The ins and outs of such lesser-known suburbs of contemporary artmaking are fascinating, as are the idiosyncratic paths followed by artists who actually have their own ideas about how and why they make art. But Kilduff’s claim to fame, such as it is, derives from his inspired combination of his own art practice with the most powerful of contemporary creative media — broadcast television. Painting and TV seem unlikely bedmates, but in fact the very first commercial television broadcast — beamed from the Empire State Building on May 16, 1946 — included a live drawing lesson by the father of televised art instruction, Jon Gnagy. Enormously popular, Gnagy was an important influence on young Andy Warhol, among millions of other budding artists. His show stayed on the air until 1970, inspiring many imitators and establishing an entire field of collateral marketing opportunities with drawing kits and instructional books. William Alexander followed with his trademarked “Wet-on-Wet Technique” (known in previous centuries as alla prima), and in the early ’80s anointed a soft-spoken, frizzy-haired ex–Air Force man named Bob Ross as his heir apparent. Ross’ hypnotic delivery and litany of “happy little trees” have made him one of the most recognizable American art figures of the 21st century — in spite of the fact that he died in 1995.

Right around that time, Kilduff started getting involved in the strange world of public-access cable television, a remarkable and underappreciated forum for free expression mandated by the FCC in the late ’60s. Anyone who can sit through a free training session can have his own TV show, and some of the finest video art of the last quarter-century has resulted. Locally, cable access has produced underground stars like Francine Dancer, Dr. Susan Block and Zuma Dogg. As depicted in the recent documentary Public Access Hollywood (which will screen at the Century City Film Festival in late October), the cable-access community is sort of a non-hierarchical version of Warhol’s Factory, and one of its late-’90s superstars was one Jim Berry, a.k.a. John Kilduff.

After a couple of years spoofing talk shows and the Home Shopping Network, Kilduff realized that if he combined his first calling as a painter with the ramshackle seat-of-your-pants inventiveness of cable access, he’d produce something new — a mutant strain of instructional art television. And he was right. Boisterous, irreverent and surreal, Let’s Paint TV is nevertheless utterly sincere in its espousal of painting as a path of creative liberation. If anything, it jettisons the inverse snobbery of the Bob Ross tradition, assuming a sophisticated audience informed by the inescapable influence of Modernism and the indeterminate sincerity of post–Saturday Night Live television. It turns out Let’s Paint TV is indeed a clever parody of Bob Ross and company, but — like so much parody, from Don Quixote to the novelty music of Spike Jones — this one turns out to be better art than that at which it pokes fun. Poised between the mainstream and plein-air art worlds, the instructional art television tradition and cable-access madness, Kilduff somehow delivers a painting primer as good as any I’ve seen in art school and better than any other I’ve seen on TV. And you get Saddam Hussein.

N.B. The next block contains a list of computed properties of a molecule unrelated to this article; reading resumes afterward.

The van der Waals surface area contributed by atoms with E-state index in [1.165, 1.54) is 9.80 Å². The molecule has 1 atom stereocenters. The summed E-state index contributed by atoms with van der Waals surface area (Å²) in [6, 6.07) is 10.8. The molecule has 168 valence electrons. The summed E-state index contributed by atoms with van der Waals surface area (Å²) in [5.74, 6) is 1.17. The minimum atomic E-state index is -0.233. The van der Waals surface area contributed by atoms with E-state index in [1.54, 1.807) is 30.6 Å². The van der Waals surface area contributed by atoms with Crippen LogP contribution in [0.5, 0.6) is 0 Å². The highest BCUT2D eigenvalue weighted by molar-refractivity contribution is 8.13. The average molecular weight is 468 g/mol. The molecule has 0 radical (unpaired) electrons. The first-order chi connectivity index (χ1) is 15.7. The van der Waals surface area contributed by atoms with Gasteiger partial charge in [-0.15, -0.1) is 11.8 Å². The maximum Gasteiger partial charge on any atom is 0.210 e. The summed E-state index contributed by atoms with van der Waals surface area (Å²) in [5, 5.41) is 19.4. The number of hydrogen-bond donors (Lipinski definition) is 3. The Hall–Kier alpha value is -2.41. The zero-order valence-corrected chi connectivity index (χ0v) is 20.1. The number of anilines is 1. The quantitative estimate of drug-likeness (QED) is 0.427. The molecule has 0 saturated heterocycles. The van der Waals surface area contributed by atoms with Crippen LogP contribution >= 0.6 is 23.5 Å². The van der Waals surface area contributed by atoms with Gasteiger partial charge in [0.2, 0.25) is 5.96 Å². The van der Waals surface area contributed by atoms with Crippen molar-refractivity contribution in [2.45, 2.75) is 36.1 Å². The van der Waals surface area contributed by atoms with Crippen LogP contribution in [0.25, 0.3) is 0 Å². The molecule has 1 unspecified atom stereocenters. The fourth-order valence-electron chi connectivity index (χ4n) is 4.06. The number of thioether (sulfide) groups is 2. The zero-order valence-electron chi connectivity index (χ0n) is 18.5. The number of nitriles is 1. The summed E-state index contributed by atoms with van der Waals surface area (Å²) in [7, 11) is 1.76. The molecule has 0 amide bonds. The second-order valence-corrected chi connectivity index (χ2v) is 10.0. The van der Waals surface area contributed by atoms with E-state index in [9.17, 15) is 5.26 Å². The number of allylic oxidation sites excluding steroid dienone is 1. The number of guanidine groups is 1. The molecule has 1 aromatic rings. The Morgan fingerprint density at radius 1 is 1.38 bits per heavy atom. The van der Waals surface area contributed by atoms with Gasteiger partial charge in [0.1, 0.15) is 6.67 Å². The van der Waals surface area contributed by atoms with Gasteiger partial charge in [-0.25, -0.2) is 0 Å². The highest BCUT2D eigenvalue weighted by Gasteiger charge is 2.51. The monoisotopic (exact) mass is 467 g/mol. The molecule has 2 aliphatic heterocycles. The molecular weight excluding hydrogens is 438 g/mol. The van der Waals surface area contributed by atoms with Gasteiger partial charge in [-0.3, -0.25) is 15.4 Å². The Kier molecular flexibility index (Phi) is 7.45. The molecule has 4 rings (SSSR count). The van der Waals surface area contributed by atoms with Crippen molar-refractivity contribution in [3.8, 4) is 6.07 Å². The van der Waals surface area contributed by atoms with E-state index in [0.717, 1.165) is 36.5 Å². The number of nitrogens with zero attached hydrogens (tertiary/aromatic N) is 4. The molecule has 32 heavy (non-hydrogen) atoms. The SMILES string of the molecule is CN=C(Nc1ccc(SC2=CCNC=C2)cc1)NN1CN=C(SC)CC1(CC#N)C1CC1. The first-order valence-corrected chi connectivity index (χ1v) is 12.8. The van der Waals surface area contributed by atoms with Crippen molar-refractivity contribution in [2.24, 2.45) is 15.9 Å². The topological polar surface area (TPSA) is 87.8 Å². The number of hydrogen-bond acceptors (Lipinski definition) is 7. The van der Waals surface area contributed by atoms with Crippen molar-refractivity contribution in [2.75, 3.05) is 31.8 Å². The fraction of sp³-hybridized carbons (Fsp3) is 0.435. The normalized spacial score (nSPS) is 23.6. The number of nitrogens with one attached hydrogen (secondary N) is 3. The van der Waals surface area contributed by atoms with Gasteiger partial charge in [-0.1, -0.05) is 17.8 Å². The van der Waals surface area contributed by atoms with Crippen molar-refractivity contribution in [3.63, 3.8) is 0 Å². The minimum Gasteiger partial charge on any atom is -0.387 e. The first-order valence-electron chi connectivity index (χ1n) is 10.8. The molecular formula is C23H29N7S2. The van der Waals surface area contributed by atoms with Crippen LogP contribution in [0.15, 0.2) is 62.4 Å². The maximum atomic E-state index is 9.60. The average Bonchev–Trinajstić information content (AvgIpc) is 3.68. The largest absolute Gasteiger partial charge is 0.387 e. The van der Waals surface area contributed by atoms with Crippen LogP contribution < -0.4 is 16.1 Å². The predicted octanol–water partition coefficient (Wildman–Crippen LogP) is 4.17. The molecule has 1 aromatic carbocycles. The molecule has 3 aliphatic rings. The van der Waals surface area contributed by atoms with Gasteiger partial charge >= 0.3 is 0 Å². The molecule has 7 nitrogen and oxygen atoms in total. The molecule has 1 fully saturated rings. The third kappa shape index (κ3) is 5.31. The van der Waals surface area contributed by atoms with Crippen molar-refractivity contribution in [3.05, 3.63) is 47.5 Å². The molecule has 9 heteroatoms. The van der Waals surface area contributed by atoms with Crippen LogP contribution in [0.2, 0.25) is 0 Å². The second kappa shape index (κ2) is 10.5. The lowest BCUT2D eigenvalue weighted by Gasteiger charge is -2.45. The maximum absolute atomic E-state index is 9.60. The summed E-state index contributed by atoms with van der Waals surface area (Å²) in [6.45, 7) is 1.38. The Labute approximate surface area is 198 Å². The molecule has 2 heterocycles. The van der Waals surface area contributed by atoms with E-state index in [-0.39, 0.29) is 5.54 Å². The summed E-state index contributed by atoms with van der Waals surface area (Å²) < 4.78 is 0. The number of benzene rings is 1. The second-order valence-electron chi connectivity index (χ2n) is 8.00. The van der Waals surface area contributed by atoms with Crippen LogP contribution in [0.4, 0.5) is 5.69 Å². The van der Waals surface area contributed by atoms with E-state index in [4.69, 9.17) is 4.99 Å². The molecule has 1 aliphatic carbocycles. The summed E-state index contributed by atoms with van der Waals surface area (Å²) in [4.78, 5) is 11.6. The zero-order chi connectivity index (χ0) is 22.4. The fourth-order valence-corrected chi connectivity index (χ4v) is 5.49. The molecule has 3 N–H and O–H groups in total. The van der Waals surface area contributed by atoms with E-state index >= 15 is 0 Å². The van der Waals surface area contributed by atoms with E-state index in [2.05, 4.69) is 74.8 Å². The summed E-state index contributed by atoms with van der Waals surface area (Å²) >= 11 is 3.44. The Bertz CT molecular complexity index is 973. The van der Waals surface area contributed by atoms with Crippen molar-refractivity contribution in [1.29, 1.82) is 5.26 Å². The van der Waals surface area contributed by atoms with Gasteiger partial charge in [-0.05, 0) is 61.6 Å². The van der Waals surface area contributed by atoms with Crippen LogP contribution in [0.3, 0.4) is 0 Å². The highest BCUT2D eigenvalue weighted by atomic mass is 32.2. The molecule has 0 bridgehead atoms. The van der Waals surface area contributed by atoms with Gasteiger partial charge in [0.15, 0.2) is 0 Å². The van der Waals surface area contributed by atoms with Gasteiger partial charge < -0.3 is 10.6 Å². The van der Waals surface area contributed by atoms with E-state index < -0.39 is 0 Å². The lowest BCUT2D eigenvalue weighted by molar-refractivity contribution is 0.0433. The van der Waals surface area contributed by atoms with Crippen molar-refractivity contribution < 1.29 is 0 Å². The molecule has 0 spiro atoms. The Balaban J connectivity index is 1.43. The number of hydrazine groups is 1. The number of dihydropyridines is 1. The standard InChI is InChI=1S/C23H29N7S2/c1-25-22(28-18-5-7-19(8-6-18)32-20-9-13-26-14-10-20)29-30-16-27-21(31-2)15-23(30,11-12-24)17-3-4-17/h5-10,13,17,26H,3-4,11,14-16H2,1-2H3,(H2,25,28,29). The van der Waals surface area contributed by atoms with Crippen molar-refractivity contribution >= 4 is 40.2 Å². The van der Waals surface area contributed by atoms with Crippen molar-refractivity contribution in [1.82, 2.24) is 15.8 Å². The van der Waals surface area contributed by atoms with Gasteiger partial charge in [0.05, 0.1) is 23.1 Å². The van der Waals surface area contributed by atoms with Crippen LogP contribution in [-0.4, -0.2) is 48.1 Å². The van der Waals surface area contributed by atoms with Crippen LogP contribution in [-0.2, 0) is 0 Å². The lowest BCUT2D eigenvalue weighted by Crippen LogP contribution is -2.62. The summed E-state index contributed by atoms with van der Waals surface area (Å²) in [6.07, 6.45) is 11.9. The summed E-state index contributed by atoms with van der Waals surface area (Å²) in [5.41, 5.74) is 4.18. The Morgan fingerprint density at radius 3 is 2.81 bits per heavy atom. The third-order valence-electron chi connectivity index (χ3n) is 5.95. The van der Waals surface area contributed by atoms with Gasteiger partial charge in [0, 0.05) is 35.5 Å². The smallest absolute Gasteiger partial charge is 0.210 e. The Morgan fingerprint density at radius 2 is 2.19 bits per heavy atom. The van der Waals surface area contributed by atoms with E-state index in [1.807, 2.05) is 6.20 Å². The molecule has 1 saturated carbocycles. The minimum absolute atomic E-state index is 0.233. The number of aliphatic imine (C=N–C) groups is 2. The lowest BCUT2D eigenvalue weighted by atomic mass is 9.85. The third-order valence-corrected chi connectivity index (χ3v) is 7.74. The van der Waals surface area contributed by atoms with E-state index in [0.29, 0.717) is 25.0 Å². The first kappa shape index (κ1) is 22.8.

Gender Essentialism in “Stranger Things”

stranger-things-season-1-2-the-weirdo-on-maple-street-eleven-found-mike-lucas-dustin-gaten-matarazzo-caleb-mclaughlin-finn-wolfhard-review-episode-guide-list“I don’t make any rules Nick — I go with the flow.”

I don’t think I can tackle the fine kettle of perverse nostalgiafish that is Stranger Things. I binge-watched it when it came out, now almost three months ago, and it triggered my wanting to finally get this blog rolling, but it just doesn’t seem worth it — the fact that several generations of Americans (and beyond) have developed into adults believing in and aping the behavior of a reactionary, fictional 1970s revival of 1950s atomic family values (itself largely a normative construct imposed by TV, Duh!) — to such a degree that kids today are effectively living in a simulacrum of Stevens Spielberg and King’s bedwetting nightmares and subsequent attempts to shift blame (AKA Art) — can’t be laid at the feet of one otherwise entertaining genre exercise. Especially one with Wynona.

The numbers just don’t crunch. So I will focus on the one specific bug up my butt that Stranger Things put there. As a lifelong feminist, I have always been sensitive to the retarded clichés that are routinely imposed on all genders by the industrial storytellers, and my interest is aroused when a monkeywrench is introduced to the SOP. Thus, when that buzzcut kid in a hospital gown shows up at the diner in the midst of the confusion of Wynona’s missing son and the diner dude is suddenly all like “Gorsh I’m sorry little lady” my phallic signifier alarm went Ka-Ching!

Hold on, I guess I have to review the fucking scenes before I ask my question. Goddammit! …OK, I’m back. Diner dude is Benny, and I remember my curiosity as pertains to his means of determining 011‘s gender. He seemed to have had some kind of revelation in the last shot of the scene where he first catches 011 scarfing down the french fries, but since the action cuts away to the introductory ham radio sequence, I figured maybe ol’ Benny took a quick peak under the hood or something. Creepy, but hey, the heart wants what it wants, right?